Reporter: "How do you feel having lost three decades of your life for something you didn’t do?"
David McCallum: "I’ve had a long time to think about that, unfortunately. But at the same time I think I’m mature enough to understand that I can’t get that back, and I won’t even attempt to get that back. I think my life kind of starts form this point on."
McCallum says he plans to become an advocate for the wrongfully convicted. In doing so, he would continue the legacy of another wrongfully convicted prisoner who himself championed McCallum’s case — the late boxer and activist Rubin "Hurricane" Carter. Carter was involved McCallum’s case for a decade before his death earlier this year. In an article weeks before his passing, Carter said his "final wish" was for a new look at McCallum’s conviction.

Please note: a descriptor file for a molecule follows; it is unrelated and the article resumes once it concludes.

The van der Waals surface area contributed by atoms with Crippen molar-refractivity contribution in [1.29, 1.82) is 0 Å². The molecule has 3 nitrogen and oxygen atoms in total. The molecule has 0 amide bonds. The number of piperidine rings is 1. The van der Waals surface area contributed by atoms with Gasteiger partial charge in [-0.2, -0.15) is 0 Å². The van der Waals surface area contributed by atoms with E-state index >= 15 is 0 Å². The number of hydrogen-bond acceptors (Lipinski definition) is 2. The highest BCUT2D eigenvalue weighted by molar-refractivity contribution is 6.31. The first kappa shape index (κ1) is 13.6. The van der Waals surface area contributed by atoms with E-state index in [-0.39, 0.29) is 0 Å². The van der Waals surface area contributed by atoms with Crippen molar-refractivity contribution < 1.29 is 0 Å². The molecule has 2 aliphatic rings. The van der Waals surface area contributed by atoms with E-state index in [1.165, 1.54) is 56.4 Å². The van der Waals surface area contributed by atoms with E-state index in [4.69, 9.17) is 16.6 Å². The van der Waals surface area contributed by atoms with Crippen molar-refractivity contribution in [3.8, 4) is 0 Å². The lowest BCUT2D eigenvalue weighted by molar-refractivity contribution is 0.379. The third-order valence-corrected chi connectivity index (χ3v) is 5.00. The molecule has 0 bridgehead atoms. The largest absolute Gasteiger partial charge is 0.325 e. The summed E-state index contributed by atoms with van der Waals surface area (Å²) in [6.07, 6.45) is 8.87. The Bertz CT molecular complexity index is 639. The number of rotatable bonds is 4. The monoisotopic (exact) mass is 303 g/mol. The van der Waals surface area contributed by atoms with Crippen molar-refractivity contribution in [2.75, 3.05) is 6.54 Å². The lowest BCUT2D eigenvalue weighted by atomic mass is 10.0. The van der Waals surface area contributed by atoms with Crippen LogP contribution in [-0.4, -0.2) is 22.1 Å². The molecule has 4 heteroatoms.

The feminist critic Anita Sarkeesian has been forced to cancel a planned lecture in Utah after threats of a shooting massacre. Sarkeesian has long faced bomb, death and rape threats from online harassers opposed to her critiques of sexism in video games. This week, Sarkeesian was scheduled to give a lecture at Utah State University when the university received an email threatening to carry out "the deadliest shooting in American history" at the event. The email sender wrote "feminists have ruined my life and I will have my revenge." He used the moniker Marc Lepine, the name of a man who killed 14 women in a mass shooting in Montreal in 1989. Sarkeesian canceled the talk after being told that under Utah law, police could not prevent people from bringing guns. A university spokesperson told the Standard-Examiner newspaper the school had determined it was safe for Sarkeesian to speak because: "The threat we received is not out of the norm for (this woman)."